Sandman Slim audiobook: magical hardboiled revenge story

Last month I blogged about Richard Kadrey's Sandman Slim, a glorious, gritty revenge novel from hell, tinged with Aleister Crowley, Tom Waits and Raymond Chandler. Sandman Slim, AKA Stark, is one of Los Angeles's magicians, and 11 years ago, his fellow magicians sent him to hell because they were jealous of his power. He's spent the past 11 years fighting in Hell's gladiator pits and working as an assassin for one of Hell's Dukes, but now he has escaped to Earth and is on a quest to hunt down and execute his betrayers.

I've just finished listening to the unabridged, 10-hour audiobook of Sandman Slim, which is available on a single MP3 CD without DRM from Brilliance Audio. The reading is performed by Macleod Andrews, who does the narration in a perfect whiskey voice that's 80 percent Tom Waits, 20 percent Clint Eastwood. The performance and production are marvellous, a great interpretive reading that really brought the novel to life for me. I also love that I could get it without having to suffer through either DRM through one of the audiobook download stores or through ripping ten CDs' worth of material, which is how I normally get my audiobooks onto my computer.

Sandman Slim Audiobook MP3 CD


  1. Regardless, this is an awesome book. I ordered it after the last post about it and loved it. A lot of parallels between this and butcher bird, though. I’d love to see something from Kadrey that didn’t just reuse the same elements, but either continued the story of either of these books or went in a new direction.

  2. Awww…. crap. I just bought it from I thought it was amazon until I went back and looked at the above question and then relooked at the amazon listing.
    I was lured and hooked by the $9.99 price tag.

    /i’m a sucker

    I hope I can find a ‘fix’ for it.

  3. That book is one of three pieces of fiction I’ve enjoyed this week that used the Bradbury building in L.A. as a backdrop. The other two were “Blade Runner: The Final Cut” (as Sebastian’s apartment building) and “Pushing Daisies” (as Ned’s apartment building). It’s amazing how a piece of architecture can take on such radically different personalities through simple lighting, set dressing and (in the case of Sandman Slim) narration.

  4. I’m reading the book now. I’d like to like it (i like the story), but it’s full of misprints and grammar issues. It’s like listening to a cool song and just as it starts to grow on you, the guitarist hits a wrong note or chord – it’s very distracting.

    Pages 22, 49, 102, 178, 181, 213, and 223 have blatant errors that are not dialogue related (I anticipate more as I continue reading). My copy isn’t an advance proof copy, but it does feel like I’m reading a first draft at times.

    Did HarperCollins foolishly fire their editor(s)?

  5. The Walt: I agree. I figured there’d be several of these distractions when the veritas coin changed material in the first few pages (gold? silver?)…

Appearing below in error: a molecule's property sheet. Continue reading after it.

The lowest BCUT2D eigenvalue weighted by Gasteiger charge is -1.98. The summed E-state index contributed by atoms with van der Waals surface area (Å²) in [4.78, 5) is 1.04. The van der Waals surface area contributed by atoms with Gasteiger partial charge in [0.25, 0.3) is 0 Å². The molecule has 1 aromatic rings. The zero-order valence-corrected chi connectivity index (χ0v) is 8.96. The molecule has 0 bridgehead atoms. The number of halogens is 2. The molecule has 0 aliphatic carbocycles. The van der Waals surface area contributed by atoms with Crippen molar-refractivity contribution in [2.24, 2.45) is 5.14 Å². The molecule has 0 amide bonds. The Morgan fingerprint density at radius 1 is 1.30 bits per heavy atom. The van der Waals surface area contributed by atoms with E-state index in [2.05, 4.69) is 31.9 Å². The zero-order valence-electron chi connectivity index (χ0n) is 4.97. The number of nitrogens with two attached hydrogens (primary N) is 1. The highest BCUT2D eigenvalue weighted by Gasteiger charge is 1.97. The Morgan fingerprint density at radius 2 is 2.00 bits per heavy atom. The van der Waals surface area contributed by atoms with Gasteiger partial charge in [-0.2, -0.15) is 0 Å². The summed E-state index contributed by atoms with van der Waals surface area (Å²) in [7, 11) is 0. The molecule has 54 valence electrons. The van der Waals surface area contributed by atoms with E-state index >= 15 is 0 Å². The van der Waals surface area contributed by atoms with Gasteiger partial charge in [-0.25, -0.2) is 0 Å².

I did give the author some license with SUVs being called vans; could be a cultural thing there (or an editing foible as mentioned).

  6. Why do audio books always cost so much more than the paper version? Sure there is a cost of recording the audio and mixing it, but it is far less than writing the story and on par with costs of digital books for reproducing… I think I would be more into buying audio books if there were not so marked up on price…than I might buy it instead of the paper version. This is not always the case, since some of Neil Gaiman’s audio books are reasonably priced, or at least at the time of being just released discount, but that seems to be not too common from what I have seen.

  7. The book kicks ass, I finished it about two weeks ago. I kept reading great passages out loud for coworkers.
    (and wincing. It’s NOT a *nice* book)

  8. I just made CD’s. I’m listening in my car anyways… I am liking it so far. I keep having scenes from the Nightside, by Simon Green show up during the reading. Which is a good thing since the Nightside books rock.

  9. Really try to get the DRM free version of the Audiobook. This Macleod dude really hit the tone of the book on the head. I wonder if he could play the character in a movie, if it were ever made…

  10. Audiobooks cost more because in addition to the professional expertise of producing, the person who records the audiobook must be paid. These are professionals who spend way more than the 11 plus hours that it takes for you to listen to the book.

  11. The good news:
    This is being made into a movie, due out later this year.

    The bad news:
    It’s being handled by The DeLaurentis Entertaiment Group, makers of such wonderful fare as “Orca” and the horrible evisceration of “Dune.”


    I hope that when I’m done with the book it doesn’t suffer the same horrible fate as “The Time Traveler’s Wife,” which I will tell anyone sober that the book was great, the adaptation with that wooden Bana character? TRULY BORING.

    Poor Richard, his first adaptation and it’s in the hands of a schlockmeister.

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